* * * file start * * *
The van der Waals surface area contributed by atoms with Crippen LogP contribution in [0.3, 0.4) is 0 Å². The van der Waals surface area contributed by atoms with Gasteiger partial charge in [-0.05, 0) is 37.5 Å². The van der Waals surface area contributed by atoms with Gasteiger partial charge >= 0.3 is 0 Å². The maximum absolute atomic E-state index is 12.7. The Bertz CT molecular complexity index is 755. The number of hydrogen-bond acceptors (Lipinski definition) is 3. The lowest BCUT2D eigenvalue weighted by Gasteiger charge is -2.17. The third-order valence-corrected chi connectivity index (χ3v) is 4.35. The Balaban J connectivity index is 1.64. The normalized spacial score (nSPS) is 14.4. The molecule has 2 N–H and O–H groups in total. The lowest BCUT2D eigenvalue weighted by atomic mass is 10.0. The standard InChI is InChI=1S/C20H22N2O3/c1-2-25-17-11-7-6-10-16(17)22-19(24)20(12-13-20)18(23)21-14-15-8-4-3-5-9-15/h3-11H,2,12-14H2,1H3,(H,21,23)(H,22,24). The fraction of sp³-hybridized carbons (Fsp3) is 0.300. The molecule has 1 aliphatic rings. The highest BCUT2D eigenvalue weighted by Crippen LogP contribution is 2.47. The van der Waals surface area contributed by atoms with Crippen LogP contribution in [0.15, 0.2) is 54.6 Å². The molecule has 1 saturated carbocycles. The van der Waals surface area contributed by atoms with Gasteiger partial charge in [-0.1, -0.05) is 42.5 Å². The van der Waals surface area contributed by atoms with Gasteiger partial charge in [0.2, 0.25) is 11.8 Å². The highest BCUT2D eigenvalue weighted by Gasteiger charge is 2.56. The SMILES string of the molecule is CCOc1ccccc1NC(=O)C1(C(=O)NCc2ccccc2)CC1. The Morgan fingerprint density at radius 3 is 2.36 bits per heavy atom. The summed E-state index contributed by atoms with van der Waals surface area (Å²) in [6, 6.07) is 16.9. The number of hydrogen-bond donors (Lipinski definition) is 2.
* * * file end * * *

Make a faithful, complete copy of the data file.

The van der Waals surface area contributed by atoms with Crippen LogP contribution in [0.3, 0.4) is 0 Å². The van der Waals surface area contributed by atoms with Gasteiger partial charge in [-0.05, 0) is 37.5 Å². The van der Waals surface area contributed by atoms with Gasteiger partial charge >= 0.3 is 0 Å². The maximum absolute atomic E-state index is 12.7. The Bertz CT molecular complexity index is 755. The number of hydrogen-bond acceptors (Lipinski definition) is 3. The lowest BCUT2D eigenvalue weighted by Gasteiger charge is -2.17. The third-order valence-corrected chi connectivity index (χ3v) is 4.35. The Balaban J connectivity index is 1.64. The normalized spacial score (nSPS) is 14.4. The molecule has 2 N–H and O–H groups in total. The lowest BCUT2D eigenvalue weighted by atomic mass is 10.0. The standard InChI is InChI=1S/C20H22N2O3/c1-2-25-17-11-7-6-10-16(17)22-19(24)20(12-13-20)18(23)21-14-15-8-4-3-5-9-15/h3-11H,2,12-14H2,1H3,(H,21,23)(H,22,24). The fraction of sp³-hybridized carbons (Fsp3) is 0.300. The molecule has 1 aliphatic rings. The highest BCUT2D eigenvalue weighted by Crippen LogP contribution is 2.47. The van der Waals surface area contributed by atoms with Crippen LogP contribution in [0.15, 0.2) is 54.6 Å². The molecule has 1 saturated carbocycles. The van der Waals surface area contributed by atoms with Gasteiger partial charge in [-0.1, -0.05) is 42.5 Å². The van der Waals surface area contributed by atoms with Gasteiger partial charge in [0.2, 0.25) is 11.8 Å². The highest BCUT2D eigenvalue weighted by Gasteiger charge is 2.56. The SMILES string of the molecule is CCOc1ccccc1NC(=O)C1(C(=O)NCc2ccccc2)CC1. The Morgan fingerprint density at radius 3 is 2.36 bits per heavy atom. The summed E-state index contributed by atoms with van der Waals surface area (Å²) in [6, 6.07) is 16.9. The number of hydrogen-bond donors (Lipinski definition) is 2.